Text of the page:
A Medieval Library at the Dawn of the Renaissance
During the middle ages, books were precious because texts were rare and copies were few. They were riches for their contents, whether it was the divine word in monastic books or knowledge in university manuscripts. During the 14th and 15th centuries, when more and more lay people collected books for their instruction or pleasure and printing was invented, the emerging practice of patronage gave rise to richly decorated texts that were precious as objects. It is through the prism of a library that has been exceptionally well conserved that an approach to this evolution is provided.
The Musée Condé owns 44 of the 52 books known to have belonged to the library of Antoine de Chourses († 1485), captain of Louis XI’s francs-archers and Catherine de Coëtivy (c. 1460-1528),
Louis XI’s niece. Between 1475 and 1525, this noble couple assembled a collection that illustrates the increasingly important place of the book in the spheres of power and the flourishing of
bibliophilic practices in courtly milieus.
The duke of Aumale, who inherited these books, noticed their quality and the importance of Catherine de Coëtivy in choosing them. In 1854, he informed the members of the Philobiblon Society of the existence of this collection in a lively and erudite text: “Let us place it in front of us on our table; it will fit there easily, because it is more select than numerous…”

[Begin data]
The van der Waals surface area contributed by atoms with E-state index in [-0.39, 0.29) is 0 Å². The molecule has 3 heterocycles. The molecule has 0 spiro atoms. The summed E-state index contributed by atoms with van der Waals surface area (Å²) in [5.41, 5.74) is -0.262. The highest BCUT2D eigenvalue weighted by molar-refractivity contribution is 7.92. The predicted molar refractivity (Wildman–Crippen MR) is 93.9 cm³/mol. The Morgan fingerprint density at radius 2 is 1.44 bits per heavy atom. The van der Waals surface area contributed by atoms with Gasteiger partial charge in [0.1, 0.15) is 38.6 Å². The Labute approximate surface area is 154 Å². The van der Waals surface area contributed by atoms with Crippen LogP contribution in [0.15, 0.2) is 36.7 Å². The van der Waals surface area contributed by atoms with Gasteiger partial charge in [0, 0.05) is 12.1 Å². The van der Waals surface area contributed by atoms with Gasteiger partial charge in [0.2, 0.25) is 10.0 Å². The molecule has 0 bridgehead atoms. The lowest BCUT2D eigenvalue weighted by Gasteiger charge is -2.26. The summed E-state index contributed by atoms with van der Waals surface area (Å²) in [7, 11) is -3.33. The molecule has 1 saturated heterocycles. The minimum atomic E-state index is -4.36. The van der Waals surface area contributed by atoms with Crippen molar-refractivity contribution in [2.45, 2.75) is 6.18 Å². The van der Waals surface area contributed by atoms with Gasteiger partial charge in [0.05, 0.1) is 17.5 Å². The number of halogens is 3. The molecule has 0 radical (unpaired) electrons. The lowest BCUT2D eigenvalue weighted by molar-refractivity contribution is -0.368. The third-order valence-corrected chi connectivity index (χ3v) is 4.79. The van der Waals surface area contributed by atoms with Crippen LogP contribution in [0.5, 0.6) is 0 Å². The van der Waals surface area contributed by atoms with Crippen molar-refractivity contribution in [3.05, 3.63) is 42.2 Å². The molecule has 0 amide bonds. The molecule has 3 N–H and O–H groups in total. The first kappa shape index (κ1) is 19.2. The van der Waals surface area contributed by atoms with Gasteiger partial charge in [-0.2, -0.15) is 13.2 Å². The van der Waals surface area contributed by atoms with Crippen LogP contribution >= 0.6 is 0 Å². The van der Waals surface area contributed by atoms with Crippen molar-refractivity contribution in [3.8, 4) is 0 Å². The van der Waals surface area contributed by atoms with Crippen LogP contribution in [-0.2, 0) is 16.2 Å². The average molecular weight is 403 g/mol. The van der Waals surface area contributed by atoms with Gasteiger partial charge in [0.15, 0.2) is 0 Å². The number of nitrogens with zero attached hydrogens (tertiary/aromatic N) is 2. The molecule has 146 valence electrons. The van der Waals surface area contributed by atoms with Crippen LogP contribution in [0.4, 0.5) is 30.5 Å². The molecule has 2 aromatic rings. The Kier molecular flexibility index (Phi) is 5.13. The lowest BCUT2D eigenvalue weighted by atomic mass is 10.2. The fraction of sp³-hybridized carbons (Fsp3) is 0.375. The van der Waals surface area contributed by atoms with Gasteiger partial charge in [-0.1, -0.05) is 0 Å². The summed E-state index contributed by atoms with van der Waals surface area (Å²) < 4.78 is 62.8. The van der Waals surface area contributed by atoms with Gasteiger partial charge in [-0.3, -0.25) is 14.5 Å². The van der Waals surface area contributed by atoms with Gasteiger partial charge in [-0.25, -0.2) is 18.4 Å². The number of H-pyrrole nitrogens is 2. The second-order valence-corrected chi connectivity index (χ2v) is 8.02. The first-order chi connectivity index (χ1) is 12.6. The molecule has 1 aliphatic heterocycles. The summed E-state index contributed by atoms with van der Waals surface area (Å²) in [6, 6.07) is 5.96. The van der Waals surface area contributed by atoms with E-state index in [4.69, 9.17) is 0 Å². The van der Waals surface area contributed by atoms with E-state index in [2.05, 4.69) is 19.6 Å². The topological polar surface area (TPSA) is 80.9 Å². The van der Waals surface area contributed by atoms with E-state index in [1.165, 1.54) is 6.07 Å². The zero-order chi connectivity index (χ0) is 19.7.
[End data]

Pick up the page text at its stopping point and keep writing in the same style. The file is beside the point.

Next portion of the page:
The Musée Condé is in turn presenting the collection in the light of recent scholarly research and is going back to the origins of noble libraries.
Le Livre du chevalier de La Tour Landry pour l’enseignement de ses filles, début du xve siècle.
Roseline Claerr, Ingénieur de recherche at the Centre Roland-Mousnier (Université de Paris IV-Sorbonne_UMR 8596 du CNRS)
Marie-Pierre Dion, Conservateur général of the libraries, Musée Condé
Useful information :
Place : Cabinet of the Books of the castle
Exhibition included in the Domain ticket without supplement.